Recent findings indicate that frequent, short-term crew exposure to elevated CO2 levels, combined with other physiological impacts of microgravity, may lead to a number of detrimental effects, including loss of vision. To evaluate the risks associated with transient elevated CO2 levels and design effective countermeasures, doctors must have access to frequent CO2 measurements in the immediate vicinity of individual crewmembers along with simultaneous measurements of their location in the space environment. To achieve this goal, a small, low-power wearable system that integrates an accurate CO2 sensor with an ultra-wideband (UWB) radio capable of real-time location estimation and data communication is proposed. This system would be worn by crewmembers or mounted on a free-flyer, and would automatically gather and transmit sampled sensor data tagged with real-time, high-resolution location information.

The integrated UWB tracking and CO2 sensing system target unit with a radio was mounted on a robot for testing.

Prior CO2 measurements have been done with both wired and wireless sensors, but without real-time location information associated with the measurements. Some environment data are location-sensitive. Without location information, it is difficult to diagnose the source of the environment problem.

A UWB Time-of-Arrival (TOA) tracking and CO2 sensing system has been designed, implemented, tested, and proven feasible for providing the realtime and location-aware wireless CO2 sensor measurements, although the concept is applicable to other types of sensors. A microcontroller is leveraged to integrate a low-power CO2 sensor with a commercially available UWB radio system with ranging capability. In order to accurately locate problem places in a multipath intensive environment, a 3D UWB TOA tracking system with two-way ranging was proposed.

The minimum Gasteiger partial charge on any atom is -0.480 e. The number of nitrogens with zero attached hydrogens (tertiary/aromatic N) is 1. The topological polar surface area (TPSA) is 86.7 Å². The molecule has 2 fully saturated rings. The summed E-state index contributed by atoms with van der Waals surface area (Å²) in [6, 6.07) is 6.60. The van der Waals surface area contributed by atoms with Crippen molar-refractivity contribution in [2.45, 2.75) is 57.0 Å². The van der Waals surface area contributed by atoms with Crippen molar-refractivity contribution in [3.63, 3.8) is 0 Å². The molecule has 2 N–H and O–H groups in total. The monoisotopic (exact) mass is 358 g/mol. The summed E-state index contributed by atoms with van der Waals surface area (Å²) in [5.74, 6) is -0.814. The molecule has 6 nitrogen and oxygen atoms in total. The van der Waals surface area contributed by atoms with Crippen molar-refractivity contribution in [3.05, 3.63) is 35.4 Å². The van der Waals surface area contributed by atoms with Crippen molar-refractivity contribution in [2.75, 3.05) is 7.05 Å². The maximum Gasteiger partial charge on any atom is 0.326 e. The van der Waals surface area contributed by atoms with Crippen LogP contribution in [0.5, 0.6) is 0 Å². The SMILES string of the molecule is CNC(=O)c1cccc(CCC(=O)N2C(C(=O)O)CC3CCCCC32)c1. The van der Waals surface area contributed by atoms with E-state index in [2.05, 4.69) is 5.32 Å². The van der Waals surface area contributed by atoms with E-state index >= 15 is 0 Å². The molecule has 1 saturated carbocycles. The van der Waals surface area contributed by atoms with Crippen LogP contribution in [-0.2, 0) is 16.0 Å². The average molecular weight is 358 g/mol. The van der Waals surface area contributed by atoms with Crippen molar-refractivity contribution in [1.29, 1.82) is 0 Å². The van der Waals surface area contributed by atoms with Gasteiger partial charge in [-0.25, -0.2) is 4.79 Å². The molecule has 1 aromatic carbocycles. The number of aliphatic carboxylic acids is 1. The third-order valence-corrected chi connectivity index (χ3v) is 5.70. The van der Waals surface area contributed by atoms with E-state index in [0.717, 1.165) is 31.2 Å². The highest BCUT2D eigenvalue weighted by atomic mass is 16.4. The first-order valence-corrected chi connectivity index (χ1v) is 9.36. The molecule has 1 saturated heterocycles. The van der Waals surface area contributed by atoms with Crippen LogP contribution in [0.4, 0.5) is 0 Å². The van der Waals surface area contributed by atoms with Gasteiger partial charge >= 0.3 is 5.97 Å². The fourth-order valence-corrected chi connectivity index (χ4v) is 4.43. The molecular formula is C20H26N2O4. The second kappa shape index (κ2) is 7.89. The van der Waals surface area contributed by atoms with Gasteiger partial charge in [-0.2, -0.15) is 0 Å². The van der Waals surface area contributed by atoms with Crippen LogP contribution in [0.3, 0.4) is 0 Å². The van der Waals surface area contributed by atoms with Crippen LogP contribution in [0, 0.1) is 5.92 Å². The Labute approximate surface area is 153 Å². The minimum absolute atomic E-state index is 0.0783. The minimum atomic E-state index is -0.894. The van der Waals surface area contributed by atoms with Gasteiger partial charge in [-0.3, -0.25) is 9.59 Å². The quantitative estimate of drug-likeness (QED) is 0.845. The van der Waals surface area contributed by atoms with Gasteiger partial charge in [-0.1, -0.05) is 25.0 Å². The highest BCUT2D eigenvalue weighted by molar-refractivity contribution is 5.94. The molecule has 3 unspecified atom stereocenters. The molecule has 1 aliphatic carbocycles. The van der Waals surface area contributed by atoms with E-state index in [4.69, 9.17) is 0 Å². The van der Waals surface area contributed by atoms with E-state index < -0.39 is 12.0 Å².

UWB technology has been exploited to implement the tracking system due to its properties such as fine time resolution and low-power spectral density. The TOA tracking method has been employed to fully utilize the accurate ranging capability of the UWB signal. Simulations show that the desired fine tracking resolution can be achieved for any size of proximity tracking with chosen system configuration “Twisted Rectangle” if the extension of the baseline radius in 3D is feasible. The Twisted Rectangle configuration has radios installed in different planes within the tracking space so there is no singularity problem.

Field tests demonstrate that this UWB tracking system can track the moving target in real time, and an inch-level tracking accuracy can be achieved with an update rate of 5 Hz. Environment data such as CO2 level can be wirelessly measured and automatically tagged with both time and location information. Although the initial effort is targeted to CO2 monitoring, the concept is applicable to other types of sensors to monitor more environmental parameters such as temperature, humidity, and radiation.

This work was done by David Hafermalz, Richard Barton, and Phong Ngo of Johnson Space Center; John Dusl and Raymond Wagner of Jacobs Engineering; and Jianjun Ni of MRI. NASA has decided not to apply for a patent on this technology. For further information, please contact JSC at 281-483-3809 or e-mail This email address is being protected from spambots. You need JavaScript enabled to view it.. Refer to MSC-25769-1


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This article first appeared in the July, 2018 issue of Tech Briefs Magazine.

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